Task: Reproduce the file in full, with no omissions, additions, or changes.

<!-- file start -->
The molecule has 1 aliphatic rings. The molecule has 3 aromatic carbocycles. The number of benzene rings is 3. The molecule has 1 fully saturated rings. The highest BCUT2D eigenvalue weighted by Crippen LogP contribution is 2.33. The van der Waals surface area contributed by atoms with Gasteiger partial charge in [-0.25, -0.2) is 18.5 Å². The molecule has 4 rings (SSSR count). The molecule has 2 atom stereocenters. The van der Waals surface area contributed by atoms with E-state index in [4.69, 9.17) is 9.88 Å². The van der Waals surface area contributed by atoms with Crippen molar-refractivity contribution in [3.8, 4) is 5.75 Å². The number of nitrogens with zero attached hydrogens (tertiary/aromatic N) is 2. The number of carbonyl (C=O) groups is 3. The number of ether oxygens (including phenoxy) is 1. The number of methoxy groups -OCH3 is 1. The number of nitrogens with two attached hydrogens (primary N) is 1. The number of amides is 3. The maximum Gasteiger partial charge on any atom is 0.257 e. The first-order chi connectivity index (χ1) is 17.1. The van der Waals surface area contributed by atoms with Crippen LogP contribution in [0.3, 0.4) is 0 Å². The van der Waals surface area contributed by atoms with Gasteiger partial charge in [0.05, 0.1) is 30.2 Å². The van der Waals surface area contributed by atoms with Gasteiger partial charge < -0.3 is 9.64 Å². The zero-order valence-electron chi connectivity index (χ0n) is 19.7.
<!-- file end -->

The molecule has 1 aliphatic rings. The molecule has 3 aromatic carbocycles. The number of benzene rings is 3. The molecule has 1 fully saturated rings. The highest BCUT2D eigenvalue weighted by Crippen LogP contribution is 2.33. The van der Waals surface area contributed by atoms with Gasteiger partial charge in [-0.25, -0.2) is 18.5 Å². The molecule has 4 rings (SSSR count). The molecule has 2 atom stereocenters. The van der Waals surface area contributed by atoms with E-state index in [4.69, 9.17) is 9.88 Å². The van der Waals surface area contributed by atoms with Crippen molar-refractivity contribution in [3.8, 4) is 5.75 Å². The number of nitrogens with zero attached hydrogens (tertiary/aromatic N) is 2. The number of carbonyl (C=O) groups is 3. The number of ether oxygens (including phenoxy) is 1. The number of methoxy groups -OCH3 is 1. The number of nitrogens with two attached hydrogens (primary N) is 1. The number of amides is 3. The maximum Gasteiger partial charge on any atom is 0.257 e. The first-order chi connectivity index (χ1) is 17.1. The van der Waals surface area contributed by atoms with Crippen LogP contribution in [0.3, 0.4) is 0 Å². The van der Waals surface area contributed by atoms with Gasteiger partial charge in [0.05, 0.1) is 30.2 Å². The van der Waals surface area contributed by atoms with Gasteiger partial charge < -0.3 is 9.64 Å². The zero-order valence-electron chi connectivity index (χ0n) is 19.7.